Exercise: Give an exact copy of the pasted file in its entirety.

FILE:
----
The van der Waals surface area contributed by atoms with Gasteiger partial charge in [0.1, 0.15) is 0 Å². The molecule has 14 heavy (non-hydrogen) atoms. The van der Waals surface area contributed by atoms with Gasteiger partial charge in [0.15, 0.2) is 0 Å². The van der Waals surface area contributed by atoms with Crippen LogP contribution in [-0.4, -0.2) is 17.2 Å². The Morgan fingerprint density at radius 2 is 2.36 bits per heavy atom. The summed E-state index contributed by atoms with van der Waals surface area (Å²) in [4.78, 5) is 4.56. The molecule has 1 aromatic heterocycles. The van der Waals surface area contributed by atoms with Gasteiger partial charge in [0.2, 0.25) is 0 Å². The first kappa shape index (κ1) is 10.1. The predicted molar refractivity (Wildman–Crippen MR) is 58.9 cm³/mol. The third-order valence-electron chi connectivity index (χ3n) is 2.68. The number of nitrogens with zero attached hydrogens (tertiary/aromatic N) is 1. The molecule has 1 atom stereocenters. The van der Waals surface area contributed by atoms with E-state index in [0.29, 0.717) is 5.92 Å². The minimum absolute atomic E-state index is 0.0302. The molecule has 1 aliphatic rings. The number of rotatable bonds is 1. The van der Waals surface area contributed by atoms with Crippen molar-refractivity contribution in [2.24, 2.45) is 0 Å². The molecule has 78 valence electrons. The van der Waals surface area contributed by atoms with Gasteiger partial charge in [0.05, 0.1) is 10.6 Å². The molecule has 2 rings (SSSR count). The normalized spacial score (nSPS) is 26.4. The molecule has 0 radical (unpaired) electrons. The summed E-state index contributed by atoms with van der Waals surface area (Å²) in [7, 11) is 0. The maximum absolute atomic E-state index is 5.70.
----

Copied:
The van der Waals surface area contributed by atoms with Gasteiger partial charge in [0.1, 0.15) is 0 Å². The molecule has 14 heavy (non-hydrogen) atoms. The van der Waals surface area contributed by atoms with Gasteiger partial charge in [0.15, 0.2) is 0 Å². The van der Waals surface area contributed by atoms with Crippen LogP contribution in [-0.4, -0.2) is 17.2 Å². The Morgan fingerprint density at radius 2 is 2.36 bits per heavy atom. The summed E-state index contributed by atoms with van der Waals surface area (Å²) in [4.78, 5) is 4.56. The molecule has 1 aromatic heterocycles. The van der Waals surface area contributed by atoms with Gasteiger partial charge in [0.2, 0.25) is 0 Å². The first kappa shape index (κ1) is 10.1. The predicted molar refractivity (Wildman–Crippen MR) is 58.9 cm³/mol. The third-order valence-electron chi connectivity index (χ3n) is 2.68. The number of nitrogens with zero attached hydrogens (tertiary/aromatic N) is 1. The molecule has 1 atom stereocenters. The van der Waals surface area contributed by atoms with E-state index in [0.29, 0.717) is 5.92 Å². The minimum absolute atomic E-state index is 0.0302. The molecule has 1 aliphatic rings. The number of rotatable bonds is 1. The van der Waals surface area contributed by atoms with Crippen molar-refractivity contribution in [2.24, 2.45) is 0 Å². The molecule has 78 valence electrons. The van der Waals surface area contributed by atoms with Gasteiger partial charge in [0.05, 0.1) is 10.6 Å². The molecule has 2 rings (SSSR count). The normalized spacial score (nSPS) is 26.4. The molecule has 0 radical (unpaired) electrons. The summed E-state index contributed by atoms with van der Waals surface area (Å²) in [7, 11) is 0. The maximum absolute atomic E-state index is 5.70.